Anti-Milosevic Serb professors plan a new school
A movement, still in need of classrooms, proposes courses taught by the top scholars.
It's almost dj vu for Zagorka Golubovic. Except this time it's even worse.
In 1968, when she was an anthropology professor at Belgrade University, her classroom criticism of Yugoslavia's Communist regime helped spark six days of protest in which 25,000 students and faculty barricaded themselves in the university. By 1975, as loyalty to the regime became a key qualification for work, Ms. Golubovic and seven others were banned from teaching.
Today, Golubovic is just as unwilling to kowtow to authority. She and more than 100 outspoken colleagues from the country's preeminent university have rejected a new law demanding what amounts to an oath of loyalty to Yugoslav President Slobodan Milosevic.
The subsequent dismissals - some faculty have resorted to lecturing on sidewalks and in private homes - have spawned a movement to create an "unofficial" system of postgraduate studies. The move partly resembles the "shadow" parallel school system set up by Kosovo Albanians in south Yugoslavia: Both groups are fed up with the state-run schools and seek an alternative.
"I'm a person not easily disappointed or frustrated, but I feel even more helpless than I did in 1968 or '75 because at least then we felt we had some autonomy," said Golubovic, in Budapest last month to discuss creation of the Alternative Academic Educational Network. "But we still believe we can do something about it."
Such optimism is hard to come by nowadays in Serbia, which, together with Montenegro, makes up the new Yugoslavia. The Serbian government - with a nod from Mr. Milosevic - has launched an assault on not only the university system but also the independent media. The crackdown on both comes in the wake of the agreement Milosevic made in October with US envoy Richard Holbrooke to try to stabilize Kosovo, Serbia's troubled southern province.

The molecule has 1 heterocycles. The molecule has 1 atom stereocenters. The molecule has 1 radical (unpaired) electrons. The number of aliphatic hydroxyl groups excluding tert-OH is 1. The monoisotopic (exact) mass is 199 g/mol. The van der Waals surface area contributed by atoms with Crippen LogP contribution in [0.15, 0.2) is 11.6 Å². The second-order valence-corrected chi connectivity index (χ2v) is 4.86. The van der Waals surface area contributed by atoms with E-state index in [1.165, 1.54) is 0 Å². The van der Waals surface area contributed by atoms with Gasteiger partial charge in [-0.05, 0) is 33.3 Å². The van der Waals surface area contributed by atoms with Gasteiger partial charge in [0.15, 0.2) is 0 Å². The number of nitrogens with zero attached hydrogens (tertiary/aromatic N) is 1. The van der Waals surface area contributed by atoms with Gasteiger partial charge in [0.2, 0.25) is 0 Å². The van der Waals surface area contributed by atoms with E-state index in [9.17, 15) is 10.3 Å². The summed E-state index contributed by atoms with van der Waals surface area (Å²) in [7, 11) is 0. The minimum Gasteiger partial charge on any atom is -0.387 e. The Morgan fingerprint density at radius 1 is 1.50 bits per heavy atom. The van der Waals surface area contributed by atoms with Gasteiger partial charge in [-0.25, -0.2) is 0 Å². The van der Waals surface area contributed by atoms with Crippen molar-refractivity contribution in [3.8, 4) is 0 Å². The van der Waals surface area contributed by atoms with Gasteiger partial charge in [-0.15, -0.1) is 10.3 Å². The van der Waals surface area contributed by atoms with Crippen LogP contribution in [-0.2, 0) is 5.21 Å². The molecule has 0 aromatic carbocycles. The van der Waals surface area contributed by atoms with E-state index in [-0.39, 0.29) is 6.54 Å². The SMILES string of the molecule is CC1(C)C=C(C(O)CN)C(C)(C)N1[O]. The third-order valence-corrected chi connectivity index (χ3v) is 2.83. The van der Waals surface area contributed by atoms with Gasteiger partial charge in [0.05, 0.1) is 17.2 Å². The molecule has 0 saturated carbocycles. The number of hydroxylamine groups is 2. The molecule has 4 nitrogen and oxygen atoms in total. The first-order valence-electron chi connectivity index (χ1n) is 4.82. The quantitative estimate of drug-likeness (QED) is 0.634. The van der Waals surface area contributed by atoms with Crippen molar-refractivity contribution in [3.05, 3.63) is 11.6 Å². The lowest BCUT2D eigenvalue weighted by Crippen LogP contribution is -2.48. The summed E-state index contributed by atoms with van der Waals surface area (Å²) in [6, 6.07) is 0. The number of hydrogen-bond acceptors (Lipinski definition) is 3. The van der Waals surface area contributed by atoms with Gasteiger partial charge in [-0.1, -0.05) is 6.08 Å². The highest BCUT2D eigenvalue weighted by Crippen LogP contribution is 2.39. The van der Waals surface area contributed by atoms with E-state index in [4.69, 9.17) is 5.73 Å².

The new education network would bind together the handful of independent educational institutions in Serbia and foster ties with universities in Europe and North America. It would offer postgraduate - albeit unaccredited - courses taught by the cream of Serbian scholars.
These courses are slated to begin next spring, though where they'll be held is still up in the air. What seems certain is that they'll draw some top-notch students.
"I consider all the professors who are no longer at Belgrade University to have been the very best ones," says Bojana Pecenovic, who received her law degree there last year.
Other Serbian students, however, may be deterred by the network's "unofficial" status. The Serbian workplace is tightly state-controlled, typically requiring diplomas from official institutions. To counter this, the network intends to establish relations with sympathetic bosses in the private sector, who might then offer jobs to the network's graduates. Same with studying abroad: The network hopes the certificate it issues will be recognized by some foreign universities.
Money, of course, is a key issue. But a leading supporter of the network is George Soros, the billionaire financier and philanthropist. His Central European University and nongovernmental agencies in the region will provide financial and logistical support.
The new university law politicized the current state-controlled system overnight. Milosevic now picks the education minister, who selects university deans, who choose faculty. This paves the way for less talented but more loyal faculty, says Vladeta Jankovic, a literature professor who was dismissed from Belgrade University for not signing the loyalty contract. Some students and teaching staff have reportedly held daily one-hour work stoppages in protest. In response, some student leaders are being threatened with expulsion.
"The regime wants blind obedience," Mr. Jankovic says, "but we must set an example for the public: that we should not be afraid."